FRANKFURT (Reuters) - A German-Brazilian couple kept apart by coronavirus restrictions have been reunited after Germany eased border controls for unmarried couples who can prove their relationships preceded the pandemic.
Florian Mehler, 41, from Wiesloch near Frankfurt, had not seen his girlfriend Renata Alves, 40, since she returned to her native Brazil in January after visiting him in Germany.
“We had to get so much paperwork together, unbelievable,” said Mehler after he hugged Alves at Frankfurt airport. “I did ask myself why couples didn’t count, as the love we have is the same as with married couples. But now she is finally here!”
Most European Union borders have been closed to non-EU travellers since March, unless they are essential workers or married to an EU resident.
Berlin’s decision to allow people from countries it considers a high coronavirus risk, such as Brazil, to join their German partners followed a social media campaign under the hashtags #LoveIsEssential and #LoveIsNotTourism.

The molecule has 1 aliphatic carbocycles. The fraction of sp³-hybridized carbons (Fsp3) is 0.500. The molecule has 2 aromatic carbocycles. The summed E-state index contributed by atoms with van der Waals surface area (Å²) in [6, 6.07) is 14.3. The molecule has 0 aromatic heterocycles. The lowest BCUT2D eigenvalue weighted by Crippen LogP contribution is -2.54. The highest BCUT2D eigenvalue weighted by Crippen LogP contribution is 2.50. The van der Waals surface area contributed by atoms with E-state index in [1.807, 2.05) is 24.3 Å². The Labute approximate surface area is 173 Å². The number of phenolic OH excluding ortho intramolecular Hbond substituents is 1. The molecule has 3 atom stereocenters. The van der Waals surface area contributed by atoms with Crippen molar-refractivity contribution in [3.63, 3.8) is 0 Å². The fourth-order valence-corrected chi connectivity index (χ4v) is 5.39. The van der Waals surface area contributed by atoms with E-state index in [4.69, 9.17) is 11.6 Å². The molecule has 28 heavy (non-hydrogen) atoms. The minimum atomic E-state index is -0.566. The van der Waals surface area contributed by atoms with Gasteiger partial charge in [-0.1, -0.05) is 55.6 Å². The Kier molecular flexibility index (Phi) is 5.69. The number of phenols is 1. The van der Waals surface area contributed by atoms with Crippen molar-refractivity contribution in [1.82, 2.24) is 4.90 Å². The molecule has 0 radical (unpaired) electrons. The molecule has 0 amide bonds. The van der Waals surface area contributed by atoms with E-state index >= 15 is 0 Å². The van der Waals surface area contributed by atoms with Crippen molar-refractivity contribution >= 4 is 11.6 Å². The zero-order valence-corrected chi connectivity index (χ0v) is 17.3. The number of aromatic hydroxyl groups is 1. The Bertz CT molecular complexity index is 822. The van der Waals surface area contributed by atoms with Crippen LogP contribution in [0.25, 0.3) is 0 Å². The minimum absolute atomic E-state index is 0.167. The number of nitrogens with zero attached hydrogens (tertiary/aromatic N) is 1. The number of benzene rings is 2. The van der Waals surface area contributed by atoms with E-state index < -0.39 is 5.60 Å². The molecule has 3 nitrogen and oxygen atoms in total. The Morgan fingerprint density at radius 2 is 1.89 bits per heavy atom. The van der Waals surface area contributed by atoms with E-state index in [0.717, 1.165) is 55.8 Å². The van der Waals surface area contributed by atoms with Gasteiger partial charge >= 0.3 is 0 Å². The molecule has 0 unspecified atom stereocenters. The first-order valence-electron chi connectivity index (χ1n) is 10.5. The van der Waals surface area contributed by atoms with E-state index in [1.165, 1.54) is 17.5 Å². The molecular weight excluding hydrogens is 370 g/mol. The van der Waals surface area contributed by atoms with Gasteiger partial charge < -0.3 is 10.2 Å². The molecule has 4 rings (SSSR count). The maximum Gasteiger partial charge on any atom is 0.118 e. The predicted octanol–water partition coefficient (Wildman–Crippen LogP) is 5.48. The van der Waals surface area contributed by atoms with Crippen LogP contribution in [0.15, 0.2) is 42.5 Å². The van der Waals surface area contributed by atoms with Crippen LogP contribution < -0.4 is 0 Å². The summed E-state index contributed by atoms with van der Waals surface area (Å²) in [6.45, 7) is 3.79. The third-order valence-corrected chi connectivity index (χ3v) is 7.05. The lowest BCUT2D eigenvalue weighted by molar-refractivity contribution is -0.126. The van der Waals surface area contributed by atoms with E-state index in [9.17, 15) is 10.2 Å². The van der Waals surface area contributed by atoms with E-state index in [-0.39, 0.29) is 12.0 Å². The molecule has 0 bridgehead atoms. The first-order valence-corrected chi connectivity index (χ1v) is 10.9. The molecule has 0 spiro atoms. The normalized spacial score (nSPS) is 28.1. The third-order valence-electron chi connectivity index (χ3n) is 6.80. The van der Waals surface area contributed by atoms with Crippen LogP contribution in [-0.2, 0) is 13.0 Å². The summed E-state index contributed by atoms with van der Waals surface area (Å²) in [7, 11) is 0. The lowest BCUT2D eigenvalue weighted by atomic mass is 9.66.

The campaign, organised by the association of binational families and partnerships, also held a small rally in Frankfurt on Aug. 1 which Mehler attended.
Alves took a coronavirus test at the airport and will stay at Mehler’s home until the results come in.
“If it is negative we will get out and about a bit. And show her the parts of Germany that she hasn’t seen yet,” Mehler said.
After meeting online a year ago, Alves had visited Mehler in Germany twice, and he flew to see her in Brazil once. She has the necessary documents to move to Germany and look for a job.
“My country is like one big risk but I am healthy,” said Alves, who spoke to her boyfriend via FaceTime every day while they were apart.
Reporting by Frank Simon, Timm Reichert; Writing by Emma Thomasson; Editing by Catherine Evans
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